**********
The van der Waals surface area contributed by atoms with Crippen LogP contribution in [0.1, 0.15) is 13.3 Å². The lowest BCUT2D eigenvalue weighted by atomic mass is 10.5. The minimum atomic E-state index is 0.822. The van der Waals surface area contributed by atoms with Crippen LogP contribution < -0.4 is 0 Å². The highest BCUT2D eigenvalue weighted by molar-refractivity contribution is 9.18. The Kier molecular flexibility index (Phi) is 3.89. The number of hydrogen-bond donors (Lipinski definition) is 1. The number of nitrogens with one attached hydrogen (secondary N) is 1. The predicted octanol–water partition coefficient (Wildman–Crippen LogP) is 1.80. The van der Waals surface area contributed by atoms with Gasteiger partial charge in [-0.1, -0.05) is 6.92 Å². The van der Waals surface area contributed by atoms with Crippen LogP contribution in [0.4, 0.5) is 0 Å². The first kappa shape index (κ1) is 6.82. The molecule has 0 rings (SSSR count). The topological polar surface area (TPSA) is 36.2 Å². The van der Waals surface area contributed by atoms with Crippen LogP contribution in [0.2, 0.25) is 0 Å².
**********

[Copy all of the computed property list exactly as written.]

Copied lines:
The van der Waals surface area contributed by atoms with Crippen LogP contribution in [0.1, 0.15) is 13.3 Å². The lowest BCUT2D eigenvalue weighted by atomic mass is 10.5. The minimum atomic E-state index is 0.822. The van der Waals surface area contributed by atoms with Crippen LogP contribution < -0.4 is 0 Å². The highest BCUT2D eigenvalue weighted by molar-refractivity contribution is 9.18. The Kier molecular flexibility index (Phi) is 3.89. The number of hydrogen-bond donors (Lipinski definition) is 1. The number of nitrogens with one attached hydrogen (secondary N) is 1. The predicted octanol–water partition coefficient (Wildman–Crippen LogP) is 1.80. The van der Waals surface area contributed by atoms with Gasteiger partial charge in [-0.1, -0.05) is 6.92 Å². The van der Waals surface area contributed by atoms with Crippen LogP contribution in [0.4, 0.5) is 0 Å². The first kappa shape index (κ1) is 6.82. The molecule has 0 rings (SSSR count). The topological polar surface area (TPSA) is 36.2 Å². The van der Waals surface area contributed by atoms with Crippen LogP contribution in [0.2, 0.25) is 0 Å².